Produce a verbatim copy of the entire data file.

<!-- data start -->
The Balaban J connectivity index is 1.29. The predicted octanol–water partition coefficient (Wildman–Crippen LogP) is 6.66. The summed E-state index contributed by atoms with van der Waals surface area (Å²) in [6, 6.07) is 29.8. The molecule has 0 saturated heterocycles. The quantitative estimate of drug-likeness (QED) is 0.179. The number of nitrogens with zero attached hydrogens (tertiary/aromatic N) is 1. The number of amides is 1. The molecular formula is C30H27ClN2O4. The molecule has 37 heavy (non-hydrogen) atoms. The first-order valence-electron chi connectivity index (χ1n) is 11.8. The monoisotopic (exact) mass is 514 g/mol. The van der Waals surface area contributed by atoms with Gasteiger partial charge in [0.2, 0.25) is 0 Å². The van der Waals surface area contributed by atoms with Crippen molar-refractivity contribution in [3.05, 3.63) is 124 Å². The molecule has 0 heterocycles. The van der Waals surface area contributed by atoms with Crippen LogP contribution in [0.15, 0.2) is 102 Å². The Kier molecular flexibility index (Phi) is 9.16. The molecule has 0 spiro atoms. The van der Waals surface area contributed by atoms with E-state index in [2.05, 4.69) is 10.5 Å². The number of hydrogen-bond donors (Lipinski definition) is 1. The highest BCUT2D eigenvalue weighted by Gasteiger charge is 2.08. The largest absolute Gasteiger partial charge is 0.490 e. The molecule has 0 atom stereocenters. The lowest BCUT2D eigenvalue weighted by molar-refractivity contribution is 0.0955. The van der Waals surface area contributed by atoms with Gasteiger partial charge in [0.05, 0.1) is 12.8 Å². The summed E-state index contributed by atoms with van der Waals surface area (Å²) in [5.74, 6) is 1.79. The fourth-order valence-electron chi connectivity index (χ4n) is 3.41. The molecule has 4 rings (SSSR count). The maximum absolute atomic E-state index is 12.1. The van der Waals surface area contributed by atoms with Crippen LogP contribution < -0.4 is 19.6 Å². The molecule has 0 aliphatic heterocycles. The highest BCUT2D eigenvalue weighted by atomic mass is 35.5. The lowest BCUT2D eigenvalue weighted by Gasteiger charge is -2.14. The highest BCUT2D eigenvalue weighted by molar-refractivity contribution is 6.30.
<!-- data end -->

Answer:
The Balaban J connectivity index is 1.29. The predicted octanol–water partition coefficient (Wildman–Crippen LogP) is 6.66. The summed E-state index contributed by atoms with van der Waals surface area (Å²) in [6, 6.07) is 29.8. The molecule has 0 saturated heterocycles. The quantitative estimate of drug-likeness (QED) is 0.179. The number of nitrogens with zero attached hydrogens (tertiary/aromatic N) is 1. The number of amides is 1. The molecular formula is C30H27ClN2O4. The molecule has 37 heavy (non-hydrogen) atoms. The first-order valence-electron chi connectivity index (χ1n) is 11.8. The monoisotopic (exact) mass is 514 g/mol. The van der Waals surface area contributed by atoms with Gasteiger partial charge in [0.2, 0.25) is 0 Å². The van der Waals surface area contributed by atoms with Crippen molar-refractivity contribution in [3.05, 3.63) is 124 Å². The molecule has 0 heterocycles. The van der Waals surface area contributed by atoms with Crippen LogP contribution in [0.15, 0.2) is 102 Å². The Kier molecular flexibility index (Phi) is 9.16. The molecule has 0 spiro atoms. The van der Waals surface area contributed by atoms with E-state index in [2.05, 4.69) is 10.5 Å². The number of hydrogen-bond donors (Lipinski definition) is 1. The highest BCUT2D eigenvalue weighted by Gasteiger charge is 2.08. The largest absolute Gasteiger partial charge is 0.490 e. The molecule has 0 atom stereocenters. The lowest BCUT2D eigenvalue weighted by molar-refractivity contribution is 0.0955. The van der Waals surface area contributed by atoms with Gasteiger partial charge in [0.05, 0.1) is 12.8 Å². The summed E-state index contributed by atoms with van der Waals surface area (Å²) in [5.74, 6) is 1.79. The fourth-order valence-electron chi connectivity index (χ4n) is 3.41. The molecule has 4 rings (SSSR count). The maximum absolute atomic E-state index is 12.1. The van der Waals surface area contributed by atoms with Crippen LogP contribution < -0.4 is 19.6 Å². The molecule has 0 aliphatic heterocycles. The highest BCUT2D eigenvalue weighted by atomic mass is 35.5. The lowest BCUT2D eigenvalue weighted by Gasteiger charge is -2.14. The highest BCUT2D eigenvalue weighted by molar-refractivity contribution is 6.30.